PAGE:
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The Dynamics Of Labor Migration And Raw Materials Acquisition In The Transatlantic Worsted Trade, 1830–1930

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Chapter Summary

European overseas migration grew massively between the middle of the nineteenth century and the First World War. This chapter identifies and describes one important counter-force on the supply side, a factor which explains why demand and supply did not meet before the late nineteenth century. The terror of distance was for long a major obstacle, and the price and effort to overcome that obstacle influenced the costs of migration. Already three centuries before the migration boom of the nineteenth century, the West European increase in ocean navigation had initiated seaborne connections with other continents. The European nineteenth century overseas emigration surpassed all earlier mass movements, even the Atlantic slave trade, by a huge margin. Improving efficiency and achieving economies of scale normally result in lower unit costs. The chapter treats shipping as an independent variable, a factor of supply that developed irrespective, or almost irrespective, of the forces of migration.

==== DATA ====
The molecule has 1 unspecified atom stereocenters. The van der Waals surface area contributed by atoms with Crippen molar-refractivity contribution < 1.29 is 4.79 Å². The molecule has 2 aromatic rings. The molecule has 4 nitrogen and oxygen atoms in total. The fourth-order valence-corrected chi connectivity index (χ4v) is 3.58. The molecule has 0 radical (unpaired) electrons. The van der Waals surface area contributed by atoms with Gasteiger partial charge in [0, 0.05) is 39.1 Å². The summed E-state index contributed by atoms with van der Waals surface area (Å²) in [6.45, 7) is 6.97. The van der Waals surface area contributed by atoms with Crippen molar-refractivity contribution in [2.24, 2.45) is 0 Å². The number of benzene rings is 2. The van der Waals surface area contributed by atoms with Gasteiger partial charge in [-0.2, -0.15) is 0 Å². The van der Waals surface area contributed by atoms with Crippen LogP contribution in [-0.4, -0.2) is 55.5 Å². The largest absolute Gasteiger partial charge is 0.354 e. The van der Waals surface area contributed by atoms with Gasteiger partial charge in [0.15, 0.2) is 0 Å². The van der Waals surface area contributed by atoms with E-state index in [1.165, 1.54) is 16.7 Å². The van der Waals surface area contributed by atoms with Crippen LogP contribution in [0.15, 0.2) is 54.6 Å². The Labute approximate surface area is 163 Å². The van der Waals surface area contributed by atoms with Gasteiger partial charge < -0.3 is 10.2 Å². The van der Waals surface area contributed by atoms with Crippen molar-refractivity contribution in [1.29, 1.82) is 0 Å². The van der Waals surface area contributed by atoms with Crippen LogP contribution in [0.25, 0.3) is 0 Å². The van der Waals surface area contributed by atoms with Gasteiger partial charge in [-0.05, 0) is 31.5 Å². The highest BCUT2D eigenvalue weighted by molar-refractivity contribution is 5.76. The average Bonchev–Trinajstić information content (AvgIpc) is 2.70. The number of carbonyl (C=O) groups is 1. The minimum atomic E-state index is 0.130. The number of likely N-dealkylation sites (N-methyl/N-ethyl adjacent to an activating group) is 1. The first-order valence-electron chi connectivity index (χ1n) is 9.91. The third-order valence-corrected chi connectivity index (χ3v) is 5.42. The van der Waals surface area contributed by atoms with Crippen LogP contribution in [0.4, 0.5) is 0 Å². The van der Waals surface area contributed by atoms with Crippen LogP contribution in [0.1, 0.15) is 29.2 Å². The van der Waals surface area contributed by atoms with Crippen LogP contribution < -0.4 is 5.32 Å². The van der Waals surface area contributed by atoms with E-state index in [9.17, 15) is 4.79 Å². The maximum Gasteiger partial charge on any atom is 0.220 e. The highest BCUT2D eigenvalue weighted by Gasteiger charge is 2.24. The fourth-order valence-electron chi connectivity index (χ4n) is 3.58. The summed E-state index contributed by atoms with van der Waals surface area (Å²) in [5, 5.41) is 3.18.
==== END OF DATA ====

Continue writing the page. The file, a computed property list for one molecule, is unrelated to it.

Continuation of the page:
Keywords:Atlantic slave trade; European; ocean navigation; overseas emigration; overseas migration; shipping

10.1163/ej.9789004193161.i-552.82
/content/books/10.1163/ej.9789004193161.i-552.82
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